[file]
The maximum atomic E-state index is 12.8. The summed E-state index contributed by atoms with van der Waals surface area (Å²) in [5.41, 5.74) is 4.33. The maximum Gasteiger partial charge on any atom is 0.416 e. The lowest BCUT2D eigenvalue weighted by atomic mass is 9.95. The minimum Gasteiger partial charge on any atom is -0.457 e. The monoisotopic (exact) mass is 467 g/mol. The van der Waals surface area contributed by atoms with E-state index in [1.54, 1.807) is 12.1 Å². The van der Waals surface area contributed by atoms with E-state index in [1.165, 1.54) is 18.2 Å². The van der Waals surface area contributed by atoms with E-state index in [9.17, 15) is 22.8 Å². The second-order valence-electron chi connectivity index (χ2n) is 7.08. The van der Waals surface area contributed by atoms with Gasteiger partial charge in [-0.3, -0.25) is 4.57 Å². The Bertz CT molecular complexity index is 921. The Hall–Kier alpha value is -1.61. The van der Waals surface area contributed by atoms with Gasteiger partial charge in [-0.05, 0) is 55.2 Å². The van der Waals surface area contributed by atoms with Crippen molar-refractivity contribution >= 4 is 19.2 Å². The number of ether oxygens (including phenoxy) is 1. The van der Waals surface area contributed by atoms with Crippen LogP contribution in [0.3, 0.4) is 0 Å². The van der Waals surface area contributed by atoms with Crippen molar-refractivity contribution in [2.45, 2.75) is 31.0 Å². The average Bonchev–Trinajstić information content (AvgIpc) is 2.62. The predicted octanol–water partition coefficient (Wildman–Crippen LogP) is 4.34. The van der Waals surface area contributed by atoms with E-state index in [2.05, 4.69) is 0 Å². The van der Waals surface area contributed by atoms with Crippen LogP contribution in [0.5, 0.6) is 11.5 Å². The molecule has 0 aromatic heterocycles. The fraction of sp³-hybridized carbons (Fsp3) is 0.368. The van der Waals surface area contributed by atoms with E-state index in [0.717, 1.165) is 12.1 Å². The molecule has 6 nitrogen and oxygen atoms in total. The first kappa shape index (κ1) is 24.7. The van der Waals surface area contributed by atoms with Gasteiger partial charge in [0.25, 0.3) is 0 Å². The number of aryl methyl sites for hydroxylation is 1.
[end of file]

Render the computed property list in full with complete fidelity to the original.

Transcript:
The maximum atomic E-state index is 12.8. The summed E-state index contributed by atoms with van der Waals surface area (Å²) in [5.41, 5.74) is 4.33. The maximum Gasteiger partial charge on any atom is 0.416 e. The lowest BCUT2D eigenvalue weighted by atomic mass is 9.95. The minimum Gasteiger partial charge on any atom is -0.457 e. The monoisotopic (exact) mass is 467 g/mol. The van der Waals surface area contributed by atoms with E-state index in [1.54, 1.807) is 12.1 Å². The van der Waals surface area contributed by atoms with E-state index in [1.165, 1.54) is 18.2 Å². The van der Waals surface area contributed by atoms with E-state index in [9.17, 15) is 22.8 Å². The second-order valence-electron chi connectivity index (χ2n) is 7.08. The van der Waals surface area contributed by atoms with Gasteiger partial charge in [-0.3, -0.25) is 4.57 Å². The Bertz CT molecular complexity index is 921. The Hall–Kier alpha value is -1.61. The van der Waals surface area contributed by atoms with Gasteiger partial charge in [-0.05, 0) is 55.2 Å². The van der Waals surface area contributed by atoms with Crippen molar-refractivity contribution >= 4 is 19.2 Å². The number of ether oxygens (including phenoxy) is 1. The van der Waals surface area contributed by atoms with Crippen LogP contribution in [0.3, 0.4) is 0 Å². The van der Waals surface area contributed by atoms with Crippen molar-refractivity contribution in [2.45, 2.75) is 31.0 Å². The average Bonchev–Trinajstić information content (AvgIpc) is 2.62. The predicted octanol–water partition coefficient (Wildman–Crippen LogP) is 4.34. The van der Waals surface area contributed by atoms with E-state index in [2.05, 4.69) is 0 Å². The van der Waals surface area contributed by atoms with Crippen LogP contribution in [0.5, 0.6) is 11.5 Å². The molecule has 0 aromatic heterocycles. The fraction of sp³-hybridized carbons (Fsp3) is 0.368. The van der Waals surface area contributed by atoms with E-state index in [0.717, 1.165) is 12.1 Å². The molecule has 6 nitrogen and oxygen atoms in total. The first kappa shape index (κ1) is 24.7. The van der Waals surface area contributed by atoms with Gasteiger partial charge in [0.25, 0.3) is 0 Å². The number of aryl methyl sites for hydroxylation is 1.